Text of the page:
Behaviour of PVC Encased Reinforced Concrete Walls under Eccentric Axial Loading
Abdel Havez, Amr
MetadataShow full item record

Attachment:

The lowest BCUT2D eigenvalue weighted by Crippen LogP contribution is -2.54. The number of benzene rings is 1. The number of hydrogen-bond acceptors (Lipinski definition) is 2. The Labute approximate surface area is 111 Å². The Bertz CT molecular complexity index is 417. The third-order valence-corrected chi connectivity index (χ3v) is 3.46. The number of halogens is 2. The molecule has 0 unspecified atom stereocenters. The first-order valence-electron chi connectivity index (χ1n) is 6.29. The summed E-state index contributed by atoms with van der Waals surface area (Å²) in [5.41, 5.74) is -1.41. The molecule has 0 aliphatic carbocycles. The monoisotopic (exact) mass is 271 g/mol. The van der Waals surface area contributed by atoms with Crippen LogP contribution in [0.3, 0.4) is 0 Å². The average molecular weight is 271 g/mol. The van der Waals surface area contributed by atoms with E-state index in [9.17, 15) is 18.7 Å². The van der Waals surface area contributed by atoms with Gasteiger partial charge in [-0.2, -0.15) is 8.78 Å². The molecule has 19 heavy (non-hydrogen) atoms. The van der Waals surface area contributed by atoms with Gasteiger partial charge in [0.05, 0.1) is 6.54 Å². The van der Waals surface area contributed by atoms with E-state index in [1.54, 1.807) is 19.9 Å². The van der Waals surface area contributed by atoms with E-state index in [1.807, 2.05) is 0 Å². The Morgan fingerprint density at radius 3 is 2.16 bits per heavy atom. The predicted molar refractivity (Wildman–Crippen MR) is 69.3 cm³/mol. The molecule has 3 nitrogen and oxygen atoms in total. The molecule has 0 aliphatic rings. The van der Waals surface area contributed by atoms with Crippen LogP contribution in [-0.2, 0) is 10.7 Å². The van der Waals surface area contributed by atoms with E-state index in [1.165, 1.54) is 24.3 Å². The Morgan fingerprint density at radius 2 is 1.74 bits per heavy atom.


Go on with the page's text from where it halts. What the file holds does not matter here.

Stay-in-place (SIP) formwork has been used as an alternative to the conventional formwork system. The systems are mainly assembled on site, hence simplifying the construction process and reducing the construction time as the removal procedure has been eliminated. SIP formwork systems can be divided into two main categories; structural and non-structural formwork, based on their contribution to resist applied loads. The structural formwork provides the same advantages as the non-structural formwork, in addition to its contribution to resist the applied loads. As a result, the cross section and the reinforcement of the structural member can be reduced. Recently, polyvinyl chloride (PVC) has been used as a stay-in-place formwork because of its lower cost compared to other materials, durability, and ease to assemble. The PVC SIP formwork consists of interconnected elements; panels and connectors that serve as permanent formwork for the concrete walls. In this study, the behaviour of the PVC encased reinforced concrete walls under eccentric compression loading was investigated. The variables in this study were the type of the specimen (PVC encased or control), the longitudinal reinforcement (4-10M or 4-15M rebars) and the eccentricity of the applied compression load (33.87 mm, 67.73 mm and 101.6 mm). Generally, the control walls (without PVC encasement) failed by yielding of the steel followed by crushing of the concrete, or by crushing of the concrete without yielding of the steel. For the PVC encased walls, buckling of the PVC occurred after the concrete crushed. The PVC encased specimens showed a higher peak load than their peer control walls. The effect of the PVC on increasing the ultimate capacity at a given eccentricity was more significant for the walls reinforced with 4-10M than the walls reinforced with 4-15M. For the lowest reinforcement ratio (4-10M), the PVC encased specimens showed an increase in peak load by 37.2% and 17.1% at an eccentricity of 67.73 mm and 101.6 mm, respectively. When the reinforcement was increased to 4-15 M, the increase in the peak load dropped at all eccentricities to 10%. For the vertical and the mid-span deflection, the PVC encased specimens and the control specimens showed the same values. Also, the test results showed an increase in the energy absorption capacity for the PVC encased specimens compared to the controls specimens, where the effect for the walls reinforced with 4-10M was higher than the walls reinforced with 4-15M at a given eccentricity. An analytical model was developed to predict the ultimate load capacity of the specimens taking into consideration the effect of the PVC on the load carrying capacity of the walls. The provision was derived based on the moment magnification factor method in which the effect of secondary stresses associated with the column deformations was taken into consideration. The calculated capacities of the PVC encased specimens showed a conservative error of 5.9% on average.